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the Complete Review
the complete review - non-fiction

The First Indian Author
in English

Michael H. Fisher

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To purchase The First Indian Author in English

Title: The First Indian Author in English
Author: Michael H. Fisher
Genre: Non-fiction
Written: (1996)
Length: 323 pages
Availability: The First Indian Author in English - US
The First Indian Author in English - UK
The First Indian Author in English - Canada
  • Dean Mahomed (1759-1851) in India, Ireland, and England
  • Includes The Travels of Dean Mahomet (1794), and supporting material and commentary by Michael H. Fisher
  • See also The Travels of Dean Mahomet (University of California Press, 1997) (see our review), which is fundamentally very similar
  • The University of California Press volume, The Travels of Dean Mahomet can also be found online -- a version that is highly recommended

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Our Assessment:

B+ : interesting historical document, excellent supporting and explanatory material

See our review for fuller assessment.

Review Summaries
Source Rating Date Reviewer
Indian Econ. and Social History Rev. . 7-9/1997 Indrani Chatterjee
Intl. J. of Hindu Studies . 4/1998 A.J. Dawson
Journal of Asian Studies A 8/1997 Douglas M. Peers

  From the Reviews:
  • "(T)his close attention to recovering the voice of Dean Mahomed has not been undertaken at the cost of the bigger picture. Fisher carefully situates Mahomed within the broader historical context, and his explanation of the structure and composition of the Bengal army of the eighteenth century is particularly lucid and comprehensive. (...) It is not so much his life, but how he wanted his life to be seen, that allows us to appreciate just how complex cross-cultural navigation was in the eighteenth and early nineteenth centuries. Michael Fisher has done a first rate job in making such complex interactions so accessible, enlightening, and entertaining." - Douglas M. Peers, Journal of Asian Studies

Please note that these ratings solely represent the complete review's biased interpretation and subjective opinion of the actual reviews and do not claim to accurately reflect or represent the views of the reviewers. Similarly the illustrative quotes chosen here are merely those the complete review subjectively believes represent the tenor and judgment of the review as a whole. We acknowledge (and remind and warn you) that they may, in fact, be entirely unrepresentative of the actual reviews by any other measure.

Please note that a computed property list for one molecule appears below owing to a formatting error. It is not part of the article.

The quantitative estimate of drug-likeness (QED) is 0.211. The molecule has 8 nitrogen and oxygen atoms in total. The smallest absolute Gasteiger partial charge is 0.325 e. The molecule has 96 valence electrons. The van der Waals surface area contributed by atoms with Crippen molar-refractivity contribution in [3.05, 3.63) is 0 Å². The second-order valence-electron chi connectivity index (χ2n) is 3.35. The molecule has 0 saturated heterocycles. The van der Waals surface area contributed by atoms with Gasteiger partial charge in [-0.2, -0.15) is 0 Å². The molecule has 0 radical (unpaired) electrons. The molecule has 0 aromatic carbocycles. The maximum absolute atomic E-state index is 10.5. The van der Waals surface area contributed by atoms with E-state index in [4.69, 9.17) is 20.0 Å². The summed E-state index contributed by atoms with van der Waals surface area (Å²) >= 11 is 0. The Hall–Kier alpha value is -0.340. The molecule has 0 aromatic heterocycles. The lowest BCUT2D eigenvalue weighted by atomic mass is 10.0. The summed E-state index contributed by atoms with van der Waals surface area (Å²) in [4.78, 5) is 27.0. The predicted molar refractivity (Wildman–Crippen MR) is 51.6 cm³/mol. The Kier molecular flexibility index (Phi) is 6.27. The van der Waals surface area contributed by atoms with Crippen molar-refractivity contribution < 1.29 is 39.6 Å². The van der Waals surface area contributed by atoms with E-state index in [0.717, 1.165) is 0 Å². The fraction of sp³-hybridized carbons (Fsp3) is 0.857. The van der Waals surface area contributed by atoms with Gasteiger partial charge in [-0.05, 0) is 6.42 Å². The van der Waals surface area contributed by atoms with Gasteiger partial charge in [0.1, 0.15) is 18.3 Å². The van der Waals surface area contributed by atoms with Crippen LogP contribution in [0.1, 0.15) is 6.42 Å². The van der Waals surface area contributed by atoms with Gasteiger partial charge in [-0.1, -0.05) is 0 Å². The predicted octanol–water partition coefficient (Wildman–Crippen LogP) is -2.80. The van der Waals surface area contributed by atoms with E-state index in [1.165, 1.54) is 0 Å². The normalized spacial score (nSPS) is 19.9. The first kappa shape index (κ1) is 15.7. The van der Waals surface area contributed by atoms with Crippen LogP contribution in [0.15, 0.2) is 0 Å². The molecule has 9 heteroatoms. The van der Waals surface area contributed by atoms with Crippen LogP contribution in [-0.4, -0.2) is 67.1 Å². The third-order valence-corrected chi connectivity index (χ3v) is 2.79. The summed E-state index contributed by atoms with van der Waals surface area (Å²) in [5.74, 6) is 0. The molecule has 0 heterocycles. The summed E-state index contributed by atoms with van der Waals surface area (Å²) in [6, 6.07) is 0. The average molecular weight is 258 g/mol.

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The complete review's Review:

       Note: Michael H. Fisher has edited two very similar books, both of which include the text of The Travels of Dean Mahomet (1794) and supporting material. The Oxford University Press edition provides more detailed commentary, and so the focus of this reviews is on Fisher's contribution, while the focus of the review of the University of California edition is on Dean Mahomed's actual text.

       Michael H. Fisher presents Dean Mahomed's 1794 account, The Travels of Dean Mahomet, in this volume (as well as in the eponymous one published by the University of California Press (see our review)). The text is an interesting and worthwhile (and relatively short) historical curiosity, and Fisher does a fine job of introducing it to a modern audience.
       The Travels of Dean Mahomet, however, only tells Dean Mahomed's story until his arrival in England in 1784 -- not even following him to his first final destination, Cork, Ireland. Dean Mahomed actually lived until 1851, first in Ireland, then London, then Brighton, and his life beyond India is no less remarkable (and in many ways more remarkable) than his life in his homeland was. Fortunately Fisher devotes a great amount of space (two-thirds of this volume) to providing a background for The Travels of Dean Mahomet and then relating the Indian's experiences in Ireland and England.